Rotting flesh, dripping blood and braaaaains.
On Nov. 2, River Street will be overrun by Savannah's zombie population. But don't worry, they're taking a break from their own appetites to help feed those in need.
The Savannah Zombie Walk, now in its sixth year, is the braaaaains-child of chief zombie Stephanie.
"We saw a couple other cities like Atlanta and Jacksonville doing a zombie walk, and we thought it would be fun," she said. "Savannah is America's most haunted city, after all."
The date, falling between Halloween and Thanksgiving, suits the dual mission of the event: To have fun dressing up as zombies and to collect canned goods for America's Second Harvest food bank.
"In order to get the makeup, we have people bring canned food. It's basically a food drive with some fun," Stephanie said.
The day begins at noon in Emmet Park with the makeup application process, which runs through the early evening. Participants can enjoy vendors and music, both live and from radio sponsor Rock 106.1.
Stephanie encourages all zombies to arrive early, get their makeup done, revel on River Street for a while, and then come back to the park for the walk's step-off at 7 p.m.
"We started doing makeup earlier because there's such a big crowd towards the end of the evening right before the walk, so we had trouble getting everybody's makeup finished," she said.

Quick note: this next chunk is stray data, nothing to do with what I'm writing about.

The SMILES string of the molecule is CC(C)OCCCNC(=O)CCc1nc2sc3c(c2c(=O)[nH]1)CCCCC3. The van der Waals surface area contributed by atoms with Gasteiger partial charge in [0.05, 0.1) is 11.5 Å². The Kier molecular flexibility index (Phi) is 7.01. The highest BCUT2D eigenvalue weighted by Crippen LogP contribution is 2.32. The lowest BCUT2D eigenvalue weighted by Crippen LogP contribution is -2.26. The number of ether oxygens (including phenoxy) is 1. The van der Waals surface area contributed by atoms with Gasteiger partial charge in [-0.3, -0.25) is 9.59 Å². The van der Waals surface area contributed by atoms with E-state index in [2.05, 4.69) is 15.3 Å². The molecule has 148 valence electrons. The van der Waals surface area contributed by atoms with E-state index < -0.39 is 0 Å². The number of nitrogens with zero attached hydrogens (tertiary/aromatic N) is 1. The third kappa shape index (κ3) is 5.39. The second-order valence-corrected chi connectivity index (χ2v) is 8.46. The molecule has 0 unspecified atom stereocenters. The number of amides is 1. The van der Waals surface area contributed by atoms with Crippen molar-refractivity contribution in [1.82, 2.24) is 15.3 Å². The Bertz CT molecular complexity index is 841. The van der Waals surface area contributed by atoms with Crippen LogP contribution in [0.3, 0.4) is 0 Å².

If you're on the fence about dressing up, Stephanie assures the makeup doesn't stain.
These are a conscientious bunch of zombies; they even provide towels to make sure no blood drips on your clothes.
"Everything we use is water-based, and it washes out," she said.
Stephanie is joined by her zombie husband in organizing the event each year.
"We also have a lady, Tricia, who helps us," she said. "She does our blood."
This would seem to be the most important job in any zombie organization.
They acknowledge putrefaction isn't for everyone. Fortunately, there's a non-zombie makeup option for this year's walk.
"Our date fell on Day of the Dead, so we figured we couldn't ignore that," Stephanie said.
In addition to the usual festering wounds, they'll also be offering festive calavera, or skull, makeup options for those interested more in celebration than decomposition. Stephanie herself says she might even combine the two themes. Maybe the right name for their event would be Day of the Undead.
The first Zombie Walk in 2008 featured about 75 zombies, and the plague has spread impressively, growing to more than 600 in 2012.
"Last year, we collected over 900 pounds of food," she said.
That's almost half a ton, or in zombie terms, more than 300 human brains.
Not only does the event collect canned goods, but it also raises awareness for Second Harvest.
It's hard not to notice hundreds of the undead and not wonder what it's all about.
"We have a zombie king and queen, and they lead the walk," Stephanie said.
"We walk down River Street and back up Bay Street and meet back again at the park.
"We have zombies in the medical profession. Prom queens are a popular one."
Keep an eye out on Halloween for a few of the Zombie Walk's participants out and about downtown, spreading the word. They'll be the ones with rotting flesh.
And if you get bitten by the urge, come out to assist in satisfying their ravenous hunger.
No, not for brains. They're just hungry to help out.